Photos reveal the details of life after the Haiti earthquake
These photos capture the moments of everyday life that we all share—caring for children, laundry washed and hung to dry, boys playing with toy cars.February 11th, 2010 | by Jessica Erickson
The photos that emerged from Haiti in recent days—nearly a month since the earthquake—show what life has become for individuals and families now living in temporary homes, representing a tiny fraction of the nearly one million people left homeless.
In the moments and days following the earthquake, each one of the survivors set forth to perform the tasks and experience moments of everyday life that we all share—caring for children, laundry washed and hung to dry, boys playing with toy cars. Captured so beautifully in this small collection of photos, these images reveal the intimate details of each of these lives.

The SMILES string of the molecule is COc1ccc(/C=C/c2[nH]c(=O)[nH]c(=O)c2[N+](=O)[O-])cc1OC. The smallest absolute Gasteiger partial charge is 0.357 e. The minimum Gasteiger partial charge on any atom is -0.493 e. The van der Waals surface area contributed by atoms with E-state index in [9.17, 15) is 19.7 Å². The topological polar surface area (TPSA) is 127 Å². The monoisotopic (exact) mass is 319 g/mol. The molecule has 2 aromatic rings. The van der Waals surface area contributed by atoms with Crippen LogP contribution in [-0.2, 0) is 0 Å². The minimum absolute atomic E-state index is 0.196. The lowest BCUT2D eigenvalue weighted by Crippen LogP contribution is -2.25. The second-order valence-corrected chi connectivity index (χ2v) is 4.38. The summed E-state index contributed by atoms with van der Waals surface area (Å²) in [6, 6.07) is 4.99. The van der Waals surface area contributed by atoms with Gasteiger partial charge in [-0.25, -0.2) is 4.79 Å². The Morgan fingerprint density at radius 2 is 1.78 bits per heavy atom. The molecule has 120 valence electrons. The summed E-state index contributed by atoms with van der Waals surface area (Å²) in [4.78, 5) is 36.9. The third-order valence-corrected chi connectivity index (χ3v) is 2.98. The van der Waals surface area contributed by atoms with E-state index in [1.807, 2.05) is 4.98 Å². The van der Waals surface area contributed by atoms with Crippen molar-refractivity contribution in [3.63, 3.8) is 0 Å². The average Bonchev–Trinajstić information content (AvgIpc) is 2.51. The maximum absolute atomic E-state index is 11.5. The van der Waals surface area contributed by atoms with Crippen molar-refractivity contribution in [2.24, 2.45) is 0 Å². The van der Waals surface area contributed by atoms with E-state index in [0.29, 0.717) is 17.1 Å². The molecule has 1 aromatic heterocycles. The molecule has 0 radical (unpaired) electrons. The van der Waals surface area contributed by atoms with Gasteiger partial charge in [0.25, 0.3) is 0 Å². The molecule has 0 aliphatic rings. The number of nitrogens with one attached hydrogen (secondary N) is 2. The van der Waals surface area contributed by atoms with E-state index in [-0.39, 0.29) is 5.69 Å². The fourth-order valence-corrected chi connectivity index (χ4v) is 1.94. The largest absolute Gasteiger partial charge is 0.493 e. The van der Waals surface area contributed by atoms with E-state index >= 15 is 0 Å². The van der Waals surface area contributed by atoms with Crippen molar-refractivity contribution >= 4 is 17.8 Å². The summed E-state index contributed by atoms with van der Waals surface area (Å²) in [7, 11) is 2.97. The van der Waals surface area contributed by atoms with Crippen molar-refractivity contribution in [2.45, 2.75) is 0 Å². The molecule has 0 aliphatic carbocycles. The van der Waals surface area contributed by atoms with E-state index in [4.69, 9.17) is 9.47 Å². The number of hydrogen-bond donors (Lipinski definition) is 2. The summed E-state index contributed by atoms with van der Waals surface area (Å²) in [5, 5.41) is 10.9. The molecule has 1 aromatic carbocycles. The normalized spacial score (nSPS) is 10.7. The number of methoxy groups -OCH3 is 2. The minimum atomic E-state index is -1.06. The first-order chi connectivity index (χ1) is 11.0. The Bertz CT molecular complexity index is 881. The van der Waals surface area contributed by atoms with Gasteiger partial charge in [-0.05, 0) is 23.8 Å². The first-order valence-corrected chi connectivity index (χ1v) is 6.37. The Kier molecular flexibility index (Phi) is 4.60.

Children can be so creative and resourceful. The ingenuity of this boy is astounding—creating a toy car from a carton, a handful of lids, and a piece of string. Just a few weeks back, my 8-year-old nephew was hard at work on a similarly constructed vehicle.
There is a tenderness in this portrait of a woman and children living in a camp for displaced people. The quality of light, the softness of color and warmth of their expressions invites me to make a direct connection.
The image of a clothesline is so universal and iconic—it reminds me of my own grandmother’s backyard with lines of clothes drying in the sun. This picture, in particular, is well-composed. I like how the unevenness and color of the drying clothes contrasts with the angularity and monochromatic building behind it.